To spur high-margin growth and thereby increase their value, great organisations need only focus inward to find the wealth of unrealised capacity that resides in every employee. Imagine the increase in productivity and profitability if they doubled this number and so had 40% of their employees strongly agreeing that they had a chance to use their strengths every day. Or how about tripling the number? Some 60% of employees saying ‘strongly agree’ isn’t too aggressive a goal for the greatest organisations.

How can they achieve this? Well, to begin with they need to understand why eight out of ten employees feel miscast in their role. What can explain this widespread inability to position people to play to their strengths?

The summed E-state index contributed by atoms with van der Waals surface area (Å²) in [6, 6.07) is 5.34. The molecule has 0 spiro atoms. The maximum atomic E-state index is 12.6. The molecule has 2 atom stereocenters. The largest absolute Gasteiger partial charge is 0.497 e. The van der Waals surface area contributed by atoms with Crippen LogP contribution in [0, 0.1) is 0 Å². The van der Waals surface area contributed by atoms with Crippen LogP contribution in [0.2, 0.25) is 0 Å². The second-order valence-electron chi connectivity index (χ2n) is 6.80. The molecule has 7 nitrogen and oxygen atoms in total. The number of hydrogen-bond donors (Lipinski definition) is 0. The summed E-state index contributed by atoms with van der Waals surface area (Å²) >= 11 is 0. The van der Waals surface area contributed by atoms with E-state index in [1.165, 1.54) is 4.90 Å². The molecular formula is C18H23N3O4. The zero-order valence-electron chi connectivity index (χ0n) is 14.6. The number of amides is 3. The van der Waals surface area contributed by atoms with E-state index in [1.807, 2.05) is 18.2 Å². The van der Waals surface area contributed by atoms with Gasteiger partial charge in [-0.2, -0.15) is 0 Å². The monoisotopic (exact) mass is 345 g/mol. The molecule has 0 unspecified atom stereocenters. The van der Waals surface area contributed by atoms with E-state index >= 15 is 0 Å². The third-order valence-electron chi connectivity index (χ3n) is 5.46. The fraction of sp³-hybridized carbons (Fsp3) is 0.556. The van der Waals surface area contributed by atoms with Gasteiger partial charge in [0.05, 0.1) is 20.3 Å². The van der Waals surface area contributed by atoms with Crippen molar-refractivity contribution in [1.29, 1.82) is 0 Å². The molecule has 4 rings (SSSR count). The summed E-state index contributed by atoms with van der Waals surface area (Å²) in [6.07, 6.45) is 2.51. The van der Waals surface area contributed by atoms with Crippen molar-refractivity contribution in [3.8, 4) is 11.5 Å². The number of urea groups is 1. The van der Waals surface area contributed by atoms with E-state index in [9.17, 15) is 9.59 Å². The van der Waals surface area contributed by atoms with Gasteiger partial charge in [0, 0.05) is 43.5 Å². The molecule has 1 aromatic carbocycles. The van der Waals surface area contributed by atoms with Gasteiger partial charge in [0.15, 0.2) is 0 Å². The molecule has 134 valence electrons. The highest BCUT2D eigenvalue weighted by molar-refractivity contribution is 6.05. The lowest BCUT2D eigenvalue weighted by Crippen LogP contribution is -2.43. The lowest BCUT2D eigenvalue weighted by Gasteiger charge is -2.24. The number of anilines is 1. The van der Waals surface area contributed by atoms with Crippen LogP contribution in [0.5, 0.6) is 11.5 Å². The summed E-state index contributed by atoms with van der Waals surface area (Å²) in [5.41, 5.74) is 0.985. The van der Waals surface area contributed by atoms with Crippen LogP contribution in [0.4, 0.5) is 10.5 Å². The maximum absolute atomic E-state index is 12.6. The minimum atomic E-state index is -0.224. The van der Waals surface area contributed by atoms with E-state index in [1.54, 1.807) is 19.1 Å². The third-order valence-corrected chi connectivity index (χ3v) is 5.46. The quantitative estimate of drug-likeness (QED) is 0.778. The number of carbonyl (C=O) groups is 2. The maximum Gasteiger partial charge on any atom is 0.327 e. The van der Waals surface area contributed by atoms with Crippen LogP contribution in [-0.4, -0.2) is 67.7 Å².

The simplest explanation is that most organisations’ basic assumptions about people are wrong. We know this because for the last 30 years Gallup has been conducting research into the best way to maximise a person’s potential. At the heart of this research are our interviews with 80,000 managers in hundreds of organisations around the world. Here the focus was to discover what the world’s best managers (whether in Bangalore or Bangor) had in common. The most significant finding was this: Most organisations are built on two flawed assumptions about people: Each person can learn to be competent in almost anything; and each person’s greatest room for growth is in his or her areas of greatest weakness.

Presented so baldly, these two assumptions seem too simplistic to be commonly held, so let’s play them out and see where they lead. If you want to test whether or not your organisation is based on these assumptions, look for these characteristics: